The UK has already decided to integrate the Meteor on its forthcoming F-35B aircraft due to equip the Royal Air Force (RAF) from circa 2024. It was reported this April that the UK Ministry of Defence had awarded a contract worth $52.7 million to MBDA to explore the integration of the missile onboard this aircraft. The missile is already expected to enter service with the Typhoon-FGR4 fighters of the RAF from 2018, media reports continue. It is expected that each of the RAF’s F-35B aircraft will accommodate a pair of Meteor missiles on two of the four underwing hardpoints with which the RAF’s jets will be equipped. This will be necessary as the Meteor missile will be too small to fit inside the F-35B’s internal weapons bay. That said, reports have stressed that MBDA has examined reducing the size of the missile’s tail fins to enable it to fit inside the aircraft. This will be achieved by developing fins which although shorter in height will be longer, so as not to degrade the weapon’s performance. Away from the F-35 family, work continues on integrating the Meteor missile onboard other platforms. Although the Royal Swedish Air Force has become the first air force to introduce the Meteor into service, with the weapon equipping its JAS-39C/D jets, it was reported in April 2017 that the UK MOD had completed development testing of the Meteor onboard a Typhoon fighter owned by Airbus’ defence and space division, which included a simultaneous firing of two Meteor missiles during test flights in Scotland. The conclusion of this testing regime now allows the RAF to commence its operational evaluation of the weapon, which is expected to occur later this year. Similarly, the DGA announced during April that it had completed its final guided firing of a Meteor missile from a Rafale family combat aircraft, which involved firing the missile against an air target during tests performed from the Armée de l’Air (ADLA/French Air Force) Cazaux airbase in western France. The conclusion of the test firings marked the completion of the full integration flight test campaign of the weapon onboard the Aeronavale (French Naval Aviation) and ADLA Rafale-F3B/C/M fighters. The weapon is expected to enter operational service with the ADLA from early 2018.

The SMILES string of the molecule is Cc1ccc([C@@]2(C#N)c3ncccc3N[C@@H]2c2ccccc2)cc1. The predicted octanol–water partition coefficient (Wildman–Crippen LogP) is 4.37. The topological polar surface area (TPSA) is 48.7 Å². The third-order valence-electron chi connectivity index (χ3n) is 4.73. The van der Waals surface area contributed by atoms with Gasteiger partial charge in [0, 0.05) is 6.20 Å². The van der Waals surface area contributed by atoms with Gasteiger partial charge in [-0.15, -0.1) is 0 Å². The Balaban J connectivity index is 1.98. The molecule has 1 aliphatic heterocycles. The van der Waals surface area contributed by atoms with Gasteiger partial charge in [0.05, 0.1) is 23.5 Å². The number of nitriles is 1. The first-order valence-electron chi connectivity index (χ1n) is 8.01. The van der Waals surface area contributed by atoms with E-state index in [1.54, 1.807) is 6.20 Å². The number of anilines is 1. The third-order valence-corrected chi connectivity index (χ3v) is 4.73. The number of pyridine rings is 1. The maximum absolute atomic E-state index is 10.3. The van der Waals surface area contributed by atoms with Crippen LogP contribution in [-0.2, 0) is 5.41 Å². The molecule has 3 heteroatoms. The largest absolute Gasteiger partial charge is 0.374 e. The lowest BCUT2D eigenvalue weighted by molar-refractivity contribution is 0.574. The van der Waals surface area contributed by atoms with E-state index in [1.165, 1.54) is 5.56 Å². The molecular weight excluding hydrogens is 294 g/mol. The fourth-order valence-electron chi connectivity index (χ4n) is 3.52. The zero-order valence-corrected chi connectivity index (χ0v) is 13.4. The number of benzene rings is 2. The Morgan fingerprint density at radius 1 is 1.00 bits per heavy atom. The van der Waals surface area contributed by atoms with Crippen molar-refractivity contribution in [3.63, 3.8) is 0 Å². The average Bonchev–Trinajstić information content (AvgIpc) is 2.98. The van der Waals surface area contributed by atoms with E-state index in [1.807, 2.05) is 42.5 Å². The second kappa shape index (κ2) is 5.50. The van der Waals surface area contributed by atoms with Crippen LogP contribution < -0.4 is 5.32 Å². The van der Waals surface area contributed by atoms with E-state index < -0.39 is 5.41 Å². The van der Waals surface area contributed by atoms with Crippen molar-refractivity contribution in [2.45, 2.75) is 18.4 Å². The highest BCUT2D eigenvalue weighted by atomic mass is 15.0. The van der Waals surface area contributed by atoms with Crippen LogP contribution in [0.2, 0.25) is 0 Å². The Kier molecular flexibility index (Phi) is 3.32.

The April contract represents a second success for MBDA as regards the F-35 family so far this year. In mid-March MBDA announced that it had performed several test firings of the firm’s AIM-132 ASRAAM (Advanced Short-Range Air-to-Air Missile) IR-guided weapon using an RAF F-35B at Edwards airbase in California and Patuxent River airbase in Maryland. Meanwhile, in August 2016, the UK MOD awarded a contract worth $238 million to purchase AIM-132 rounds for deployment onboard the RAF’s forthcoming F-35B aircraft. This contract followed an earlier contract in September 2015 which covered the development of a new variant of the AIM-132 missile for use onboard the Typhoon-FGR4. This new weapon is expected to enter service with this aircraft in 2018, according to media reports. Reports continued that the F-35B will use the legacy variant of the AIM-132 weapon until circa 2022, and will then presumably switch over to the new AIM-132 variant under development for the Typhoon-FGR4.